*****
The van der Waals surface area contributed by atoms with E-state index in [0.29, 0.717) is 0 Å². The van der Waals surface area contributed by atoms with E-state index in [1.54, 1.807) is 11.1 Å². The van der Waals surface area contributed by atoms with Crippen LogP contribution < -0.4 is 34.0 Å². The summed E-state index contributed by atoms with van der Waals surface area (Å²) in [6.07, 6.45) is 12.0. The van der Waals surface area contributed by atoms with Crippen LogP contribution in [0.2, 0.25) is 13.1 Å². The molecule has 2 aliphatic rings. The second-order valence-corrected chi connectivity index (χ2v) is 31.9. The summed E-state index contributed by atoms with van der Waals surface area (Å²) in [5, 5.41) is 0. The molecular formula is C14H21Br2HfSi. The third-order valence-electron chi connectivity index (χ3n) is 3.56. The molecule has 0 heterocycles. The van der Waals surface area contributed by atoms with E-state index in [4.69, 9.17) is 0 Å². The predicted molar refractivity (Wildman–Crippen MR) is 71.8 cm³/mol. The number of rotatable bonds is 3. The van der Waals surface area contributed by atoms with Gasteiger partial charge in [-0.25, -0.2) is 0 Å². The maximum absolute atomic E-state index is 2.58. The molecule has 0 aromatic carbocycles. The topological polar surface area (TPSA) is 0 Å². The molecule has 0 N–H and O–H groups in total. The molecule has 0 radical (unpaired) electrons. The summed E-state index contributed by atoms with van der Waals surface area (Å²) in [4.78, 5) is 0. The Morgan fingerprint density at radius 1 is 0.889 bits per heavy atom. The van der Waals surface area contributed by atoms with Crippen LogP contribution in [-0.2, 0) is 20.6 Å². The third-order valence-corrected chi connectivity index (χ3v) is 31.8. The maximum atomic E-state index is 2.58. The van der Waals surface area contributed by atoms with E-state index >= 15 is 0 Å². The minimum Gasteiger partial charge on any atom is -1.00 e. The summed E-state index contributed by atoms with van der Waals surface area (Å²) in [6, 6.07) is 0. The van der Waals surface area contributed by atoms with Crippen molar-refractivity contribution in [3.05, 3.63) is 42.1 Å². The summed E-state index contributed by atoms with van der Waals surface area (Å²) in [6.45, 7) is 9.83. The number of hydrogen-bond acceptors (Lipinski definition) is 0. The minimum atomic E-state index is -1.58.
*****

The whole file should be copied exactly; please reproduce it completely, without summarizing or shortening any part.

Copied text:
The van der Waals surface area contributed by atoms with E-state index in [0.29, 0.717) is 0 Å². The van der Waals surface area contributed by atoms with E-state index in [1.54, 1.807) is 11.1 Å². The van der Waals surface area contributed by atoms with Crippen LogP contribution < -0.4 is 34.0 Å². The summed E-state index contributed by atoms with van der Waals surface area (Å²) in [6.07, 6.45) is 12.0. The van der Waals surface area contributed by atoms with Crippen LogP contribution in [0.2, 0.25) is 13.1 Å². The molecule has 2 aliphatic rings. The second-order valence-corrected chi connectivity index (χ2v) is 31.9. The summed E-state index contributed by atoms with van der Waals surface area (Å²) in [5, 5.41) is 0. The molecular formula is C14H21Br2HfSi. The third-order valence-electron chi connectivity index (χ3n) is 3.56. The molecule has 0 heterocycles. The van der Waals surface area contributed by atoms with E-state index in [4.69, 9.17) is 0 Å². The predicted molar refractivity (Wildman–Crippen MR) is 71.8 cm³/mol. The number of rotatable bonds is 3. The van der Waals surface area contributed by atoms with Gasteiger partial charge in [-0.25, -0.2) is 0 Å². The maximum absolute atomic E-state index is 2.58. The molecule has 0 aromatic carbocycles. The topological polar surface area (TPSA) is 0 Å². The molecule has 0 N–H and O–H groups in total. The molecule has 0 radical (unpaired) electrons. The summed E-state index contributed by atoms with van der Waals surface area (Å²) in [4.78, 5) is 0. The Morgan fingerprint density at radius 1 is 0.889 bits per heavy atom. The van der Waals surface area contributed by atoms with Crippen LogP contribution in [-0.2, 0) is 20.6 Å². The third-order valence-corrected chi connectivity index (χ3v) is 31.8. The maximum atomic E-state index is 2.58. The van der Waals surface area contributed by atoms with E-state index >= 15 is 0 Å². The minimum Gasteiger partial charge on any atom is -1.00 e. The summed E-state index contributed by atoms with van der Waals surface area (Å²) in [6, 6.07) is 0. The van der Waals surface area contributed by atoms with Crippen molar-refractivity contribution in [3.05, 3.63) is 42.1 Å². The summed E-state index contributed by atoms with van der Waals surface area (Å²) in [6.45, 7) is 9.83. The number of hydrogen-bond acceptors (Lipinski definition) is 0. The minimum atomic E-state index is -1.58.